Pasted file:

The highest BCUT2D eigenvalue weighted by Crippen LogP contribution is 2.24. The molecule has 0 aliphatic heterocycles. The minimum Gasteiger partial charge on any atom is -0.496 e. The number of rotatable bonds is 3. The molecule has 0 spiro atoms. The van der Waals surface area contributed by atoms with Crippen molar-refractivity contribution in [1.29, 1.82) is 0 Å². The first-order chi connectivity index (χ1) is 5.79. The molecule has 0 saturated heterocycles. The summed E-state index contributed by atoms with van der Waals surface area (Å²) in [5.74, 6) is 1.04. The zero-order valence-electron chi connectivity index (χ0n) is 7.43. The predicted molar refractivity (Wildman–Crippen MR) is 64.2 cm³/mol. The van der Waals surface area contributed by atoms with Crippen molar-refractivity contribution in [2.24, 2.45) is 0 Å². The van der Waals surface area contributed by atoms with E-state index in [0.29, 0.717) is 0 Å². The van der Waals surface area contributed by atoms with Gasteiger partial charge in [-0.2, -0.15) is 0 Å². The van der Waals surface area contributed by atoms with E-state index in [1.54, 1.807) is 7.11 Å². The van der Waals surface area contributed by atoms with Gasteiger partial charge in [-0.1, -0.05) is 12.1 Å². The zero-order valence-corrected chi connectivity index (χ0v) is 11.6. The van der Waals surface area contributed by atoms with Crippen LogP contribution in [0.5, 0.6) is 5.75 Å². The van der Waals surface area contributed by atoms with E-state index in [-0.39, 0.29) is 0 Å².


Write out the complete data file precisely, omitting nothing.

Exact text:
The highest BCUT2D eigenvalue weighted by Crippen LogP contribution is 2.24. The molecule has 0 aliphatic heterocycles. The minimum Gasteiger partial charge on any atom is -0.496 e. The number of rotatable bonds is 3. The molecule has 0 spiro atoms. The van der Waals surface area contributed by atoms with Crippen molar-refractivity contribution in [1.29, 1.82) is 0 Å². The first-order chi connectivity index (χ1) is 5.79. The molecule has 0 saturated heterocycles. The summed E-state index contributed by atoms with van der Waals surface area (Å²) in [5.74, 6) is 1.04. The zero-order valence-electron chi connectivity index (χ0n) is 7.43. The predicted molar refractivity (Wildman–Crippen MR) is 64.2 cm³/mol. The van der Waals surface area contributed by atoms with Crippen molar-refractivity contribution in [2.24, 2.45) is 0 Å². The van der Waals surface area contributed by atoms with E-state index in [0.29, 0.717) is 0 Å². The van der Waals surface area contributed by atoms with Gasteiger partial charge in [-0.2, -0.15) is 0 Å². The van der Waals surface area contributed by atoms with E-state index in [1.54, 1.807) is 7.11 Å². The van der Waals surface area contributed by atoms with Gasteiger partial charge in [-0.1, -0.05) is 12.1 Å². The zero-order valence-corrected chi connectivity index (χ0v) is 11.6. The van der Waals surface area contributed by atoms with Crippen LogP contribution in [0.5, 0.6) is 5.75 Å². The van der Waals surface area contributed by atoms with E-state index in [-0.39, 0.29) is 0 Å².